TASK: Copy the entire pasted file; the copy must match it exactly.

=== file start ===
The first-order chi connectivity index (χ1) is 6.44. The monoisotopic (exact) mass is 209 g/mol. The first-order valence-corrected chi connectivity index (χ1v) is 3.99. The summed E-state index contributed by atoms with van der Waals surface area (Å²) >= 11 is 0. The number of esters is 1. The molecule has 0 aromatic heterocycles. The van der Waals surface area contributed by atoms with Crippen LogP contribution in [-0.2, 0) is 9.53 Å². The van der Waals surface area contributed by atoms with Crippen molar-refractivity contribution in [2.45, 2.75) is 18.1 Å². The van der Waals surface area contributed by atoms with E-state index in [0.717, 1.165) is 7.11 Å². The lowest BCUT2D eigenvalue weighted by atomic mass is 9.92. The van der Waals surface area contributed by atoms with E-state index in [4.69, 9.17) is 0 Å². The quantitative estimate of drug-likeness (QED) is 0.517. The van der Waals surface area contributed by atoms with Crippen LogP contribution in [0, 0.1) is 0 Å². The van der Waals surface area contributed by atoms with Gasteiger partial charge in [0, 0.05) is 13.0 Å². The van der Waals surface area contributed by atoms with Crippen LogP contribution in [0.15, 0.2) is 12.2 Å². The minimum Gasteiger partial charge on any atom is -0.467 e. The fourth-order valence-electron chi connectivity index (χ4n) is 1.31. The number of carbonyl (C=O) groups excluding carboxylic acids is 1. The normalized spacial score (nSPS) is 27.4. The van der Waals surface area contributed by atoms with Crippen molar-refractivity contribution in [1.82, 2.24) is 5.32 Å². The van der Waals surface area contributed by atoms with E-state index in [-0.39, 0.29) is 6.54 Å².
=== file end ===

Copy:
The first-order chi connectivity index (χ1) is 6.44. The monoisotopic (exact) mass is 209 g/mol. The first-order valence-corrected chi connectivity index (χ1v) is 3.99. The summed E-state index contributed by atoms with van der Waals surface area (Å²) >= 11 is 0. The number of esters is 1. The molecule has 0 aromatic heterocycles. The van der Waals surface area contributed by atoms with Crippen LogP contribution in [-0.2, 0) is 9.53 Å². The van der Waals surface area contributed by atoms with Crippen molar-refractivity contribution in [2.45, 2.75) is 18.1 Å². The van der Waals surface area contributed by atoms with E-state index in [0.717, 1.165) is 7.11 Å². The lowest BCUT2D eigenvalue weighted by atomic mass is 9.92. The van der Waals surface area contributed by atoms with E-state index in [4.69, 9.17) is 0 Å². The quantitative estimate of drug-likeness (QED) is 0.517. The van der Waals surface area contributed by atoms with Crippen LogP contribution in [0, 0.1) is 0 Å². The van der Waals surface area contributed by atoms with Gasteiger partial charge in [0, 0.05) is 13.0 Å². The van der Waals surface area contributed by atoms with Crippen LogP contribution in [0.15, 0.2) is 12.2 Å². The minimum Gasteiger partial charge on any atom is -0.467 e. The fourth-order valence-electron chi connectivity index (χ4n) is 1.31. The number of carbonyl (C=O) groups excluding carboxylic acids is 1. The normalized spacial score (nSPS) is 27.4. The van der Waals surface area contributed by atoms with Crippen molar-refractivity contribution in [1.82, 2.24) is 5.32 Å². The van der Waals surface area contributed by atoms with E-state index in [-0.39, 0.29) is 6.54 Å².